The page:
SORT function

The SORT function sorts the contents of a range or array. 

In this example, we're sorting by Region, Sales Rep, and Product individually with =SORT(A2:A17), copied across cells F2, H2, and J2.

Use the SORT function to sort ranges of data. Here we're using =SORT(A2:A17) to sort Region, then copied to cells H2 & J2 to sort Sales Rep name, and Product.

Note: September 24, 2018: The SORT function is one of several beta features, and currently only available to a portion of Office Insiders at this time. We'll continue to optimize these features over the next several months. When they're ready, we'll release them to all Office Insiders, and Office 365 subscribers.

SORT returns a sorted array of the elements in an array. The returned array is the same shape as the provided array argument. 






The range, or array to sort



A number indicating the row or column to sort by



A number indicating the desired sort order; 1 for ascending order (default), -1 for descending order



A logical value indicating the desired sort direction; FALSE to sort by row (default), TRUE to sort by column


  • Where sort_index is not provided, row1/col1 will be presumed. Where order is not provided, ascending order will be presumed. By default Excel will sort by row, and will only sort by column where by_col is TRUE. When by_col is FALSE or missing Excel will sort by row.

  • The SORT function is provided to sort data in an array. If you want to sort data in the grid, it's better to use the SORTBY function, as it is more flexible. SORTBY will respect column additions/deletions, because it references a range, where SORT references a column index number.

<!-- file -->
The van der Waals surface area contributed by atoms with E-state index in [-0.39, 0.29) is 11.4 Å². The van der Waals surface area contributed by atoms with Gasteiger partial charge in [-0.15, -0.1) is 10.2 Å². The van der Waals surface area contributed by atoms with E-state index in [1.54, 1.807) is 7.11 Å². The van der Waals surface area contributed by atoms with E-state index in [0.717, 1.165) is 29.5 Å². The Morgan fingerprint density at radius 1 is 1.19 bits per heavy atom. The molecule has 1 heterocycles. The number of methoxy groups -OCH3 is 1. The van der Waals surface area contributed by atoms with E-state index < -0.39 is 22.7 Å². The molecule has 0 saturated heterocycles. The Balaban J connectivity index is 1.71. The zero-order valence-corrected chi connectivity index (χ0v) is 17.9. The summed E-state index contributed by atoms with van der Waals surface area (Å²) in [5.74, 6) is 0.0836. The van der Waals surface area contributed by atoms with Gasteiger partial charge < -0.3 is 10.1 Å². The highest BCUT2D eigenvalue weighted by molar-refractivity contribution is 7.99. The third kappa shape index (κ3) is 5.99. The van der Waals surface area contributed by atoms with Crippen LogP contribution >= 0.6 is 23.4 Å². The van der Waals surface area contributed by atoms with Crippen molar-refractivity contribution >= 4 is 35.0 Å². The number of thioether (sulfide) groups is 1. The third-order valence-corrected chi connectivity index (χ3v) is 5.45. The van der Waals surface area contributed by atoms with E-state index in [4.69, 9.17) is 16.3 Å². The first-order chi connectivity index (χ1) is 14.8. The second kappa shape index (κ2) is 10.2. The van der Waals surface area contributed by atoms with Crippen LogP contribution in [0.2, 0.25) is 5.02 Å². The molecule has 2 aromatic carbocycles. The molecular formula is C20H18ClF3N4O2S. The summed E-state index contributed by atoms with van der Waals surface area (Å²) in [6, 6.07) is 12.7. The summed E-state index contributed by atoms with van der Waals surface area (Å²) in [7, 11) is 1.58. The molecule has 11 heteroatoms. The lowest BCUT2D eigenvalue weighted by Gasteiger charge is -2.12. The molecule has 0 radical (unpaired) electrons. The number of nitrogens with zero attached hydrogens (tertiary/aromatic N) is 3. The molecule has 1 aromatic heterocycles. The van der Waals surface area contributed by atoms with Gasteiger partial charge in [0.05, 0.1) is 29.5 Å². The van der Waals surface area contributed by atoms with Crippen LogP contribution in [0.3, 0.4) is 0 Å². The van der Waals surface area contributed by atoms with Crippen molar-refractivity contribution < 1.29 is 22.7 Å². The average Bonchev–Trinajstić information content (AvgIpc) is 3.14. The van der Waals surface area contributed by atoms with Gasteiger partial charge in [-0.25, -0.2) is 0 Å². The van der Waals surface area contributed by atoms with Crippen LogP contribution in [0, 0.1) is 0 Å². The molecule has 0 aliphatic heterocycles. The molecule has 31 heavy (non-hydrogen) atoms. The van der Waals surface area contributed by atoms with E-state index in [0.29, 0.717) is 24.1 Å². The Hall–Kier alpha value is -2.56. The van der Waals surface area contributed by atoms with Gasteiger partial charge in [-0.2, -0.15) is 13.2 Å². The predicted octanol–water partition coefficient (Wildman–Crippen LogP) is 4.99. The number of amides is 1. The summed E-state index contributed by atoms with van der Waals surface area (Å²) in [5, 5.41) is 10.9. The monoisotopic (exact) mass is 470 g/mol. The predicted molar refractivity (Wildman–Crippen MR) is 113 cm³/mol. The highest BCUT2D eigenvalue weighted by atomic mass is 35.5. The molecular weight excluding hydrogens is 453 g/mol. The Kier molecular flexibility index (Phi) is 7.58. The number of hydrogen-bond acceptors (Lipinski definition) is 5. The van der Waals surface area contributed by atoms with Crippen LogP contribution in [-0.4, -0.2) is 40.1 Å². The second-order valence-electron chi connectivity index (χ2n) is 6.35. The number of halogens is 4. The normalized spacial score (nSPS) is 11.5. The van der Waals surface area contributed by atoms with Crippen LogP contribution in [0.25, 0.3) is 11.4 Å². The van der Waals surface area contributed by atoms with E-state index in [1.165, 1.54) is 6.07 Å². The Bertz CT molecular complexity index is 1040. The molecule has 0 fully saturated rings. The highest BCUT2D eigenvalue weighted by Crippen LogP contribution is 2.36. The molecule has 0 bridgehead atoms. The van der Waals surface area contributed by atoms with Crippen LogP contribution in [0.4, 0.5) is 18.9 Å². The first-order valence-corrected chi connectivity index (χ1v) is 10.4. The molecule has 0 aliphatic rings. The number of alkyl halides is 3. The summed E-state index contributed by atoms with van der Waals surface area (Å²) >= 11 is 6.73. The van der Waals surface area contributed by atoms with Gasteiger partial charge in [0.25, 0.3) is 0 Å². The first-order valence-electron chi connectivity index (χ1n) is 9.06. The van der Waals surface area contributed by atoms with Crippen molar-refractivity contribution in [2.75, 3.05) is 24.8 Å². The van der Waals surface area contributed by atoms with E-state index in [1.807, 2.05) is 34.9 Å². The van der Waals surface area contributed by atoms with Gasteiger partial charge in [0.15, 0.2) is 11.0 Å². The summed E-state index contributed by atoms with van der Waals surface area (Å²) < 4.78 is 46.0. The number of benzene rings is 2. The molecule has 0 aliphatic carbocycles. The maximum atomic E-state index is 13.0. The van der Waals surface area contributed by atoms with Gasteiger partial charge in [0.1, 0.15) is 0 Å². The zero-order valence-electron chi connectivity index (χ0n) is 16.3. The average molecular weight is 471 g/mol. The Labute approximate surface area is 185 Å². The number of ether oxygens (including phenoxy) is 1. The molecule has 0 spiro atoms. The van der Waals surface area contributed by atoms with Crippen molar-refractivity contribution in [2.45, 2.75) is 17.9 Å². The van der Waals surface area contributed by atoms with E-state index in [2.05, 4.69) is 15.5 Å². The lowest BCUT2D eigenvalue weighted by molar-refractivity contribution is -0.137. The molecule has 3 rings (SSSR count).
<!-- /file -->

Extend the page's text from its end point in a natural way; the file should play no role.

• An array can be thought of as a row of values, a column of values, or a combination of rows and columns of values. In the example above, the source array for our SORT formula is range A5:D20.

  • The SORT function will return an array, which will spill if it's the final result of a formula. This means that Excel will dynamically create the appropriate sized array range when you press ENTER. If your supporting data is in an Excel Table, then the array will automatically resize as you add or remove data from your array range if you're using Structured References. For more details see this article on Spilled Array Behavior.

  • Excel has limited support for dynamic arrays between workbooks, and this scenario is only supported when both workbooks are open. If you close the source workbook, any linked dynamic array formulas will return a #REF! error when they are refreshed.


Note: The examples shown here are available in this downloadable workbook: SORT function examples.

Sort a range of values in descending order.

Sort a range of values in descending order.

Use SORT and FILTER together to sort a range in ascending order, and limit it to values over 5,000.

Use SORT and FILTER together to sort a range in ascending order, and limit it to values over 5,000.

Need more help?

You can always ask an expert in the Excel Tech Community, get support in the Answers community, or suggest a new feature or improvement on Excel User Voice.

See Also

FILTER function

RANDARRAY function

SEQUENCE function

SINGLE function

SORT function

SORTBY function

UNIQUE function

#SPILL! errors in Excel

Dynamic arrays and spilled array behavior

Expand your Office skills
Explore training
Get new features first
Join Office Insiders

Was this information helpful?

Thank you for your feedback!

Thank you for your feedback! It sounds like it might be helpful to connect you to one of our Office support agents.